Pray On: Members of the town board bow their heads in prayer at the start of a meeting in Greece, N.Y., in June 2013. (Heather Ainsworth / Bloomberg via Getty Images)
The U.S. Supreme Court’s decision in Town of Greece v. Galloway not only vindicates the town of Greece, N.Y., but reaffirms that all Americans are free to pray and prayer opponents are no longer “free to prey.”
Public bodies across the country have been subjected to systematic attacks and a series of federal lawsuits in an effort to force them to silence or censor prayers. The May 5 decision not only affirms the historic tradition of public prayers, but it makes it clear that prayer-givers remain free to pray as guided by their own faith.
Our opponents are right that America is more diverse and pluralistic than when the country was founded. The Supreme Court was right to note that “[Government] acknowledges our growing diversity not by proscribing sectarian content but by welcoming ministers of many creeds.”
Town of Greece officials agree, and the prayer policy and practice reflects this. Everyone in the town is invited to participate. The town’s practice is neutral, fair and inclusive.
The town even offered the ­opportunity to participate in opening prayer to the women who eventually sued. Even today, the town is working with an atheist who asked to participate.
Opening prayer continues to be a unifying practice in the town of Greece and across America as a result of this decision.
Importantly, the court not only protected the freedom to continue opening public meetings with prayer, a practice of the authors of the Constitution, but it also protected the dignity of the prayer-giver by recognizing the right to pray free of government censorship. The court correctly noted that a demand for generic prayers “would force the legislatures that sponsor prayers and the courts that are asked to decide these cases to act as supervisors and censors of religious speech.”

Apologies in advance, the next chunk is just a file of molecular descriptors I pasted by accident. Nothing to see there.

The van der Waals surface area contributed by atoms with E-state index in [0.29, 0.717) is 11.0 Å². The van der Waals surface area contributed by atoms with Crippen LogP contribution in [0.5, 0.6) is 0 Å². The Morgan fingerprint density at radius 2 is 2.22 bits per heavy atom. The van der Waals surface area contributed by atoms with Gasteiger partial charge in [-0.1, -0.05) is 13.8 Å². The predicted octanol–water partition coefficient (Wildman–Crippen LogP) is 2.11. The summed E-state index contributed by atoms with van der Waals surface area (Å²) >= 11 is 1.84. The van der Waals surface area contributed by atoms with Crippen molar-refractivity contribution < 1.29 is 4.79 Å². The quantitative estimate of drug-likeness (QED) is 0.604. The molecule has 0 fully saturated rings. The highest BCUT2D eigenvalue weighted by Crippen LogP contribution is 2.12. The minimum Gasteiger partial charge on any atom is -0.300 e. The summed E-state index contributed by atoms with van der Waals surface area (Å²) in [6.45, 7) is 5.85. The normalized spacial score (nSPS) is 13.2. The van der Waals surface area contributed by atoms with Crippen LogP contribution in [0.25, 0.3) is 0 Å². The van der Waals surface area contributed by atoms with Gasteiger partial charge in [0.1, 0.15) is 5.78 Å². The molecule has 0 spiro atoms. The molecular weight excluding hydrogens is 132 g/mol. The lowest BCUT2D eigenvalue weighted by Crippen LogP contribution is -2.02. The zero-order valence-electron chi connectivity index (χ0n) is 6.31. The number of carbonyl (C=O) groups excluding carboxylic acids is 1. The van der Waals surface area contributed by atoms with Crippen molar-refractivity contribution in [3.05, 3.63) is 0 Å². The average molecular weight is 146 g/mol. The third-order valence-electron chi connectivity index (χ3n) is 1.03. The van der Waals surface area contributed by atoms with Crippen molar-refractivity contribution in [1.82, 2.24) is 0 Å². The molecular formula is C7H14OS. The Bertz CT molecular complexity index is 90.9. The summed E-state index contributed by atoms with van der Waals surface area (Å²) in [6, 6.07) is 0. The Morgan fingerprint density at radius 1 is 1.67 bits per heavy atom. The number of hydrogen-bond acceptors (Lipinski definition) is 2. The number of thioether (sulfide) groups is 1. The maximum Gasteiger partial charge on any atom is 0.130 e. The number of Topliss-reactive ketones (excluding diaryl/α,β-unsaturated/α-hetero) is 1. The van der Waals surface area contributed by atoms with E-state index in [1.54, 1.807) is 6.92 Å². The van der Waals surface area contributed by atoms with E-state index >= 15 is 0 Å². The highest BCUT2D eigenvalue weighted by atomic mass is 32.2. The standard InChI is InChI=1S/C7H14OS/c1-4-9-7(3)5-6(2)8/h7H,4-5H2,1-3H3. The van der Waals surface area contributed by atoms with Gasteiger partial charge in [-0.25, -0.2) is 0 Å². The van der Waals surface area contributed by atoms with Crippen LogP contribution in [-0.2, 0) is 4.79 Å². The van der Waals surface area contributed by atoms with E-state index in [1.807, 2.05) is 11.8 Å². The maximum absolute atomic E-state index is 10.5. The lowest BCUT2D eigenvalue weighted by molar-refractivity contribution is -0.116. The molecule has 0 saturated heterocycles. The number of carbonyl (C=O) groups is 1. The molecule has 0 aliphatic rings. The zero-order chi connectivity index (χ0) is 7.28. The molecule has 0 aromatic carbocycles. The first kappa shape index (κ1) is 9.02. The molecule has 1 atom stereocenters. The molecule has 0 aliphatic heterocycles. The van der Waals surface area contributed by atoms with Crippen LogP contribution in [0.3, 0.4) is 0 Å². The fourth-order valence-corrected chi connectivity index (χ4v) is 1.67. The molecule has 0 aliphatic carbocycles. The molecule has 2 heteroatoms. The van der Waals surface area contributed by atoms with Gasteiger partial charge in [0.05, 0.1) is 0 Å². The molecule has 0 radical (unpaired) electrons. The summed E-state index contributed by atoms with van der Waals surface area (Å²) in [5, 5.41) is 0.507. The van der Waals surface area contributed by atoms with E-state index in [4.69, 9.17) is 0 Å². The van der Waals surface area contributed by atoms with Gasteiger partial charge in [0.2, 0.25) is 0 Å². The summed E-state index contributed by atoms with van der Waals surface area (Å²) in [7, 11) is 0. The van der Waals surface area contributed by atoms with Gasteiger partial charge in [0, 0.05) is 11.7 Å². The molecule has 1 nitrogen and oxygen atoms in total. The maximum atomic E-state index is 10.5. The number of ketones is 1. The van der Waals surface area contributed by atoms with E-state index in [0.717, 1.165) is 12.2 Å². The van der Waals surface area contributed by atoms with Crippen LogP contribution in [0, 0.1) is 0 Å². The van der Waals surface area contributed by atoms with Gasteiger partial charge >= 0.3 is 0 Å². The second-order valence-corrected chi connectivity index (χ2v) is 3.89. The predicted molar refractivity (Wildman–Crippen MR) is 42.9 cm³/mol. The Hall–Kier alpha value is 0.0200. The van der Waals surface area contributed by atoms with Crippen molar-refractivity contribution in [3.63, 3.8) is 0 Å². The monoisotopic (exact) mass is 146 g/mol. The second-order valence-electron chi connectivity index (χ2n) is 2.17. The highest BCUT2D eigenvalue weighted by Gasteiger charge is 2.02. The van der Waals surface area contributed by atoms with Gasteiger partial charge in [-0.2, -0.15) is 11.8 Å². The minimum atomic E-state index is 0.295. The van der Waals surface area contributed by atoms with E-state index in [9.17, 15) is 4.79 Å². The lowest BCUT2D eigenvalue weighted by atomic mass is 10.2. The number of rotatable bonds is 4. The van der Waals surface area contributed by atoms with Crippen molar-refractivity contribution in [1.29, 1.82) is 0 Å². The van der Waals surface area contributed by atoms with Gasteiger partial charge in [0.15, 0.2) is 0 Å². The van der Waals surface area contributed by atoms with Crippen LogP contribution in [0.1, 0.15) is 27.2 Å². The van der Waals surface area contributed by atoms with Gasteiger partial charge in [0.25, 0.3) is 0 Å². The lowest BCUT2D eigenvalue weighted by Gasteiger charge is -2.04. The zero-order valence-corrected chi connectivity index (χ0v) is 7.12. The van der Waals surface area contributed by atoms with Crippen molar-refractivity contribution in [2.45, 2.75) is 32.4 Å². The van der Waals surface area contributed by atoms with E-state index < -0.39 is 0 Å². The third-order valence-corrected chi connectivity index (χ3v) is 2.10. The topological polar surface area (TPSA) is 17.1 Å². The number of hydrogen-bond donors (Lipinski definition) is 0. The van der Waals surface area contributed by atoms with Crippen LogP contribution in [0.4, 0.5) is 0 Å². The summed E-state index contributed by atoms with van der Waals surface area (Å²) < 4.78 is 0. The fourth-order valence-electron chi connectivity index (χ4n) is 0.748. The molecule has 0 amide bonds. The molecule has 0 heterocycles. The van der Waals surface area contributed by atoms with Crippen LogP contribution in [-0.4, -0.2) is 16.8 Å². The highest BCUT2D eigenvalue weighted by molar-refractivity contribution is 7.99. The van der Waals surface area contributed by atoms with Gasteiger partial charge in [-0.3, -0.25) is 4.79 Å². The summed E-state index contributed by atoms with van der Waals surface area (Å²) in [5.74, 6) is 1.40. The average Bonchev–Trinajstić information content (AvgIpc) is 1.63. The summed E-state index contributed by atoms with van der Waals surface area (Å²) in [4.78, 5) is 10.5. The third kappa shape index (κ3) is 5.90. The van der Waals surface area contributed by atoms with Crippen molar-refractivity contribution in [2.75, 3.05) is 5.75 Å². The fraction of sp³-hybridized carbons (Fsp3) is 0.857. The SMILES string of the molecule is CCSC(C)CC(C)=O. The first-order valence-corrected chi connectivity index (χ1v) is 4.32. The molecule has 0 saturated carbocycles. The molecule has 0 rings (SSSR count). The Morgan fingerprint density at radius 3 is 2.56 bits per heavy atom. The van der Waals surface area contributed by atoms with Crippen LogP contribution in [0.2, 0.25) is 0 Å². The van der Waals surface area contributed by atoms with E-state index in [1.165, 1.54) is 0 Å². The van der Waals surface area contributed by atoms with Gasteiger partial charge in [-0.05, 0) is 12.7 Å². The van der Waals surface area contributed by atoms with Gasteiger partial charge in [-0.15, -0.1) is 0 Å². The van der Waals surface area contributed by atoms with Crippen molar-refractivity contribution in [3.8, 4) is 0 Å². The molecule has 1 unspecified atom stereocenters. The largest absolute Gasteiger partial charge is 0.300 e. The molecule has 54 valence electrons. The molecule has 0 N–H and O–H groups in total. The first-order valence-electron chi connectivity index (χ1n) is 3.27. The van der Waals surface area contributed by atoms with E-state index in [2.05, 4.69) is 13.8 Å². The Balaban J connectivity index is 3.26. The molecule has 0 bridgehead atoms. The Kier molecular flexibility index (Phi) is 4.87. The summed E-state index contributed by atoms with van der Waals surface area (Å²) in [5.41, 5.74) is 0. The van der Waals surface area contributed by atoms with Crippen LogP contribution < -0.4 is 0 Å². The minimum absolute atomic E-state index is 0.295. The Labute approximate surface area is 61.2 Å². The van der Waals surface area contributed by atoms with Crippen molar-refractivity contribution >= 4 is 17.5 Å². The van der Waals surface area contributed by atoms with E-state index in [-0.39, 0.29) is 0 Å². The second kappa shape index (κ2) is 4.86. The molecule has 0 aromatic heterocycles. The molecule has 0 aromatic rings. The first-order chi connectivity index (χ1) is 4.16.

The court’s opinion recognizes that opening public meetings with prayer is more than a dusty relic from a bygone era. As the majority explains, “legislative prayer lends gravity to public business, reminds lawmakers to transcend petty differences in pursuit of higher ­purposes, and expresses a common aspiration to a just and peaceful society.” The fact that this tradition has endured for hundreds of years demonstrates the continued benefit of such reminders.
In recent years, federal lawsuits have challenged many historic governmental acknowledgments of religion, from inauguration prayers and the pledge of allegiance to the national motto. This decision endorses the value and constitutionality of these practices. It not only protects the ability of the government to accommodate the faith of the people, but it adds further protection for people to publicly pray and express their own faith. The historic decision will continue to be felt in constitutional jurisprudence for years to come.
Brett Harvey is senior counsel at Alliance ­Defending Freedom, which represented the town of Greece at the U.S. Supreme Court.